There’s the aptly named Guided Meditation VR, a classic way to get into your daily practice. It helps to have pleasant scenes to walk through with my eyes open, while still sitting quietly and focusing on my breathing.
If I’m feeling particularly restless while still craving mindfulness, I’ll switch to the basic settings of my SteamVR Index. My default “house”, called the Summit Pavilion, is the modern house mentioned above in the mountains. I can walk around, interact with butterflies or just drag my gaze into the distance.
For days I feel adventurous, I will choose more recognizable places to meditate, like Dr Who’s TARDIS, Rick and Morty’s garage or Dunder Mifflin’s office. Being able to virtually travel to places that are personally fun for me, with such fully realized backgrounds, transformed my experience of meditation from resistance to pleasure.
It’s no shock that home controls can leave you feeling, well, stuck at home. Two of my treasured hobbies are traveling and hiking. Virtual reality has an answer for this as well.
A quick search in the Steam store led me to find some awesome e-cards from faraway places. I could hang out Castlerock Beach in Australia, roam the misty terrain of Iceland, even discover the art of Fushimi Inari Shrine in Japan. These downloads are bulky, giving me plenty of room to teleport or use free locomotion while I explored, stifling my desires for real travel at a time when that’s not an option.
Instead of traveling this last holiday season, I found solace in trips to the past. With Google’s VR version of Google EarthI practically returned to my hometown, roaming the streets and places of my childhood. It’s great for any past trip – “flying” around Six Flags, the Grand Canyon or Disneyland – mentally reliving the memories as I went from aerial views to street views and back again. Just being able to see these places in VR helped me cope with the nostalgia and the desire to go somewhere. All without ever having to leave my chair.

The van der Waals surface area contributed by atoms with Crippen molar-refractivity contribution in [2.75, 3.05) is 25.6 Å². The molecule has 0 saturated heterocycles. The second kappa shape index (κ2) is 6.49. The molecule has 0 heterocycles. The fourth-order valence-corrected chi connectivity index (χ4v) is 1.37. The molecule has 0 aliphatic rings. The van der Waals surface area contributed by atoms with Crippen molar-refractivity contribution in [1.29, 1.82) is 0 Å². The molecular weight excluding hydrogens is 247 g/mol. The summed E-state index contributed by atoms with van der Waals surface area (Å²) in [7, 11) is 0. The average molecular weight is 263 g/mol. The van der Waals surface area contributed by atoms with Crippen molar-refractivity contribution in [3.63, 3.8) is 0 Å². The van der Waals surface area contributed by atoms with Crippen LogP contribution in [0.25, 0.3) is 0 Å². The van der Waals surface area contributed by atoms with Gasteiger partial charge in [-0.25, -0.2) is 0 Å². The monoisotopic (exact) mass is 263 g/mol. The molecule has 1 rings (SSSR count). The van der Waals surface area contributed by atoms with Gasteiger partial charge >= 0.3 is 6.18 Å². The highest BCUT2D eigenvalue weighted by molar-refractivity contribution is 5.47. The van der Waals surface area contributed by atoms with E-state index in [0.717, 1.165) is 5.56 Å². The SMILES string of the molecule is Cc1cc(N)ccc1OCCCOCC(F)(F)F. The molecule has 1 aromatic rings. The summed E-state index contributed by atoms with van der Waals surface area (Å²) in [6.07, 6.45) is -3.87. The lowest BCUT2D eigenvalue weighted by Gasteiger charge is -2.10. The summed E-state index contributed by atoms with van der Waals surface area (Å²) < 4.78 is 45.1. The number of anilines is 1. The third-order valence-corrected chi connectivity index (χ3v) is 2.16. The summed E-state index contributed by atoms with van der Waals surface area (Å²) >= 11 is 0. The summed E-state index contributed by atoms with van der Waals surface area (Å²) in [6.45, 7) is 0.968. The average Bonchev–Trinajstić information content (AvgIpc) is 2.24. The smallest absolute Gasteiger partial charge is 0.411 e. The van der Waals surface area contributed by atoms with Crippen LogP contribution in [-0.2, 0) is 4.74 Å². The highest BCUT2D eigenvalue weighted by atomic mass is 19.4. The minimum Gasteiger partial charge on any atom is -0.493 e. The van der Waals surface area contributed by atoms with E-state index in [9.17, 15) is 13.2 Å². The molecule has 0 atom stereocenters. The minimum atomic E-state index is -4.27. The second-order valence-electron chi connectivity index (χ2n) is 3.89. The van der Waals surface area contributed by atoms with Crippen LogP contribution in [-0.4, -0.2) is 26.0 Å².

Staying on top of socialization during a pandemic has more than ever forced people to turn to their devices for human connection. But FaceTime and Zoom keep my loved ones in crepe mode, trapped inside my screens. I had tried VRChat, but I felt overwhelmed by the personalization.
From where Recording room, a multiplatform remedy for my needs. I entered the playroom after a friend insisted it was the best thing ever. “Come fight Jumbotron with me,” he said, but I was too nervous about joining a new online bubble to try it out.
Until I finally did, mostly out of sheer curiosity. And here’s the thing – it’s fun.
“Rec Room is where people go after school, after work, to hang out with friends,” says Nick Fajt, CEO of Rec Room. “It’s not just a game. It’s a destination, like a park, a restaurant or a stadium. ”
I immediately fell in love with the basic androgynous human oval shapes. Customizable only for clothing, hair and facial features, the minimalist design allows more of the person behind it to shine. I recognize the subtle movements of the head and arms of my individual friends, which makes it seem like we’re really in the same room together.
Plus, there is always something to do when you go out. There is bowling and darts for quieter evenings or active adventures like Gold Trophy Quest and the Ascension of Jumbotron, which puts our group on a quest of nine chapters, with rewards.
“We see Rec Room as a place where people can meet new people, hang out with old friends, or do both in the same session,” says Fajt. In practice, the social distance gap seems a little more closed.